This post is the last part of a four-part series on my song, “could be,” from my album my anxious age. You can read part one here, on the importance of knowing and honoring the stories of the ones we love in order to know them fully, read part two here, on the hard and necessary process of letting ghosts go in order to live whole, and read part three here, on valuing the moments that make us who we are.
This post is part three of a four-part series on my song, “could be,” from my album my anxious age. You can read part one here, on the importance of knowing and honoring the stories of the ones we love in order to know them fully, and you can read part two here, on the hard and necessary process of letting ghosts go in order to live whole.
In the fall semester of 2015, I started a Master’s program in school counseling. Three months later, I hated it. I felt I was pursuing this path because it seemed like the logical next step in my career. My life has never followed a “logical next step” trajectory, and it felt dishonest to who I am as a person. I don’t say that to discount the wonderful work of counselors, just that it isn’t for me. I couldn’t see myself as a counselor ten years out, and that’s not a good start to a two-year program.
Three months is not long to decide to quit graduate school. You can imagine my embarrassment when family and friends asked how my first semester went, and only months after telling them I was going back to school, I was telling them I wouldn’t be returning for a second semester. When I cited that “my heart wasn’t in it,” I could see older adults give me that generational side-eye reserved for millennials perpetually “figuring it out.”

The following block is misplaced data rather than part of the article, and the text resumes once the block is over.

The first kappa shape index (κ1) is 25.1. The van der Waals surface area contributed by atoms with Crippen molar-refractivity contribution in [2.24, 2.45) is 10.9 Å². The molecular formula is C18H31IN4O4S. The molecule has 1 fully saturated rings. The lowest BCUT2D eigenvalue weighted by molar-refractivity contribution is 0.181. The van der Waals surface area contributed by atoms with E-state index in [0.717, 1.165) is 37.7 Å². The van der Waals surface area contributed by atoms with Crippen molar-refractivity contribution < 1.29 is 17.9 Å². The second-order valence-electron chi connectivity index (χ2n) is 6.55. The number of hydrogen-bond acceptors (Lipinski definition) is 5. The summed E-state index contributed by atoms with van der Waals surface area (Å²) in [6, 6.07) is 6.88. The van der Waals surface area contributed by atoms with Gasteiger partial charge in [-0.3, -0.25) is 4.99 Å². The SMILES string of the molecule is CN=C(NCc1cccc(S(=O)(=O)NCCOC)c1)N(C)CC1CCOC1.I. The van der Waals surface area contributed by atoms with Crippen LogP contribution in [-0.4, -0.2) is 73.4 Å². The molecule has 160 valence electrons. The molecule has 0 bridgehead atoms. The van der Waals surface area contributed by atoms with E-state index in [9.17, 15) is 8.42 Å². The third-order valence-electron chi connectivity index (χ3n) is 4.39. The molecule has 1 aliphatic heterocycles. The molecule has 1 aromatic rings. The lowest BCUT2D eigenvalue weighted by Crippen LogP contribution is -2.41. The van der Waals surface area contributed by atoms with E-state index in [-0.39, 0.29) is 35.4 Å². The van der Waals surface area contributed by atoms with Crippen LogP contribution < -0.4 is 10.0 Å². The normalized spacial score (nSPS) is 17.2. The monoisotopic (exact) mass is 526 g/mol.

When I tell people I teach in Oak Cliff, I am frequently met with the same response. “You’re so brave,” they say. Occasionally they will add some variation of, “It must be so tough to teach those kids.”
It is an infuriating response. These are children whom I love, and this person who has never met them or heard a single story about them already assumes they are tough to teach, difficult to reach, and easy to label. And—amidst these kids’ impossibility—I am a brave soul for choosing to teach them.
Over the years I have made varied responses to this statement, everything from passive silence (I am ashamed to admit) to passive-aggressive quips like, “Isn’t every teacher anywhere brave?” Time and again, I excuse myself from calling them out on the implicit racism within their pseudo-compliment.
Teachers are not brave based on where they teach. My children in Oak Cliff are just as good and bad as the children I grew up with in a small town in the suburbs that has no reputation, just as good and bad as the children who grow up in the “rich” neighborhood 15 minutes up the highway.
I don’t mean to be a reductionist, because certainly not all children are dealing with the same issues. But my point is not about what children are going through, but how “teachable” different children appear to be to people. And to that point, children are children, regardless of differences. They have curious minds, breakable hearts, and a propensity for making mistakes. Adults are the same, albeit many tend to lose their curiosity.
Teachers are also not brave just for being teachers, as my passive-aggressive quip once suggested. In my three years in education, I have met teachers from many different schools. Unsurprisingly, some teach for the money, some look at their kids and only feel malice, and some push packets onto desks every day and tell the kids not to bother them.
It’s a funny thing about the world that we have failed to grasp: being in a profession doesn’t make you good at it. There are bad teachers, bad police officers, bad mechanics, and so on. Professional labels are not as simple as the Village People made them out to be. Our world would benefit from learning not to treat a critique of a profession as a damnation of everyone who works within it.
So what makes a person brave?